The Maryland Zoo in Baltimore won national accreditation yesterday after a yearlong delay that forced the 132-year-old facility to repair neglected infrastructure, increase its lowest salaries, and secure a line of credit to avoid layoffs and defaulting on vendors.
The Association of Zoos and Aquariums, meeting in Milwaukee over the weekend, issued the accreditation after top zoo officials outlined more than $650,000 in recent infrastructure improvements, a 5 percent salary increase for some employees, and progress on drainage and fire-alarm upgrades.
Had the zoo lost its accreditation, the Druid Hill Park attraction could have remained open. But it would have had difficulty acquiring animals on loan from other zoos and would have had to withdraw from breeding programs, which bring baby animals to the park and drive media and public interest.
Zoo President Donald P. Hutchinson said that although he was "elated" with the reaccreditation, the stamp of approval doesn't give the facility any breathing room. Decades of neglect, he said, must be undone and attendance must grow.
"One of the bittersweet things that happen when you have a success like this is that sometimes it lets people breathe too easily," said Hutchinson, a former Baltimore County executive who was hired in January to revitalize the facility. "Part of my job is not to let anyone involved with the zoo to breathe easily. There is still so much more to do."
On the immediate horizon are a $1 million water drainage project; a 10 percent salary increase for animal keepers; a half-million-dollar restoration to the exterior of the Maryland House; replacement of the roof on the animal hospital; renovations to dining facilities; and additional storage space, according to a report from the zoo to the association.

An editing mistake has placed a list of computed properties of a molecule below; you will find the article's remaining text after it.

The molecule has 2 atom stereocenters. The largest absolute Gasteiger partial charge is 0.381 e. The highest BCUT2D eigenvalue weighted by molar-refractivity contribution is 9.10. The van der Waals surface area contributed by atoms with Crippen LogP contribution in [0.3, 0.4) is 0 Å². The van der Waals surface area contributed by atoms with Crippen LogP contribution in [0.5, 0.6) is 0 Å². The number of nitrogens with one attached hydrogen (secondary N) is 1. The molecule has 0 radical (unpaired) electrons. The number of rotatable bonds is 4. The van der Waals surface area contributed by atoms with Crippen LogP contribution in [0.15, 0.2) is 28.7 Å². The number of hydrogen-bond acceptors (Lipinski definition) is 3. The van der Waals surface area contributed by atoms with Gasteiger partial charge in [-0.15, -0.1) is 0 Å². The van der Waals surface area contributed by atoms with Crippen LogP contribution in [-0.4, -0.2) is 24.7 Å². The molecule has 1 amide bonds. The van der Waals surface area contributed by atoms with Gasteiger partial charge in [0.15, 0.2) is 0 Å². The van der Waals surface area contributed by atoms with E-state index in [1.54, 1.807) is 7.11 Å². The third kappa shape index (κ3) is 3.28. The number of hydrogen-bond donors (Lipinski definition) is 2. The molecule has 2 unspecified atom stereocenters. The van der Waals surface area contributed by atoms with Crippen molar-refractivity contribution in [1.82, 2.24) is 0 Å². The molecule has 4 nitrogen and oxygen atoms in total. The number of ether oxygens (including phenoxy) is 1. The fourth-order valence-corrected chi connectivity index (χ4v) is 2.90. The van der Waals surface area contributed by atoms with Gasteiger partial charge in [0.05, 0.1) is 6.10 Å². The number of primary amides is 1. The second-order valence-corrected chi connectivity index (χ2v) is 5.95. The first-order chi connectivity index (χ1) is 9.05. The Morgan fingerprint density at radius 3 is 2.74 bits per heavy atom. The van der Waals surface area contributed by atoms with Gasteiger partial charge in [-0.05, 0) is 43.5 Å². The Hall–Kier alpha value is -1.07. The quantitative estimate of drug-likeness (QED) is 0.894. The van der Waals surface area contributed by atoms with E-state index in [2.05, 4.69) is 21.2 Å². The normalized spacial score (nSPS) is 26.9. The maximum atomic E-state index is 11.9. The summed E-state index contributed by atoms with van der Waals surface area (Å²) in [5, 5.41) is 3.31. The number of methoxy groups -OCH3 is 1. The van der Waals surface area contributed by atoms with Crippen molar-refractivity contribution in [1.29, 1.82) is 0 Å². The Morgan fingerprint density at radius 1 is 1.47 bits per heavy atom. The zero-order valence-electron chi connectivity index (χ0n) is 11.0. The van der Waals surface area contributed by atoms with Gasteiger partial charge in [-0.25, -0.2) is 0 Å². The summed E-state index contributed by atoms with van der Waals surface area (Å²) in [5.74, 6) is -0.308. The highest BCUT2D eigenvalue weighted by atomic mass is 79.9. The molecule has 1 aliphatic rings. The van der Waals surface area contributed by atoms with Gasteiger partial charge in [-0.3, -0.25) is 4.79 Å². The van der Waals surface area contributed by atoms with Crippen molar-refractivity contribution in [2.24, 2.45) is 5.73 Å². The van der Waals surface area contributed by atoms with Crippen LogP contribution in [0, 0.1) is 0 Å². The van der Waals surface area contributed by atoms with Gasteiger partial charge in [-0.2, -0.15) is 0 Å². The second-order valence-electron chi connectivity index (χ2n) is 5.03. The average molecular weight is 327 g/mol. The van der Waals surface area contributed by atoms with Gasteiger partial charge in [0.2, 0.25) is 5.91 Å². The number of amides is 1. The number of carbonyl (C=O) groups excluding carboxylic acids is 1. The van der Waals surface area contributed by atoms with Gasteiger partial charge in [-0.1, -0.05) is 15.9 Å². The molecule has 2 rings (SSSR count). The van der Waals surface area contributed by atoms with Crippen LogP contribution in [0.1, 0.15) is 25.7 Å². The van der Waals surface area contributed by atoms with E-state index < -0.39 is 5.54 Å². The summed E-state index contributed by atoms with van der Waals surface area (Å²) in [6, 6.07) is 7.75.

The zoo has been accredited since 1980. In addition to private donations, its operating expenses are covered by the state, city and Baltimore County.
Yesterday, Christine Hansen, a spokeswoman for Gov. Martin O'Malley, congratulated Hutchinson on the re-accreditation and said it meant the zoo was moving "in the right direction."
In 2007, state and local governments bailed out the institution with $3 million, and this year told the zoo to look elsewhere first. The Abell Foundation co-signed a bank loan to cover a projected $1 million deficit this year, and the city forgave more than $400,000 in overdue water bills.
Still, the cost of repairs well exceeds the zoo's annual operating budget of $12.5 million.
"We have an estimate for just one area of the zoo, Africa, and in order to bring it all up to current standards, it's going to cost on the order of $5 million," said Karl Kranz, the zoo's chief operating officer.
Kranz said in the Africa exhibit, the rhinoceroses need a new kitchen, employees need better bathrooms, and buildings need lightning protection. He said that the problems didn't happen "overnight."
"There has been a 25- to 30-year period of time where only the very basics of what needed to be done got done," Kranz said. "Now the sheer weight of everything that's wrong is all-consuming. It affects the visitor experience, and how we take care of animals. It's nobody's fault, and it's everybody's fault."
The zoo has been buoyed in recent months by mild weather, a baby elephant, a new giraffe feeding exhibit and a brief visit from a baby camel. Hutchinson said attendance in July and August "spiked by about 25 percent over last year," but said that banking on more baby animals is not the way to sustain the zoo.
"Babies all grow up, and visitors have to have other reasons to come back," he said.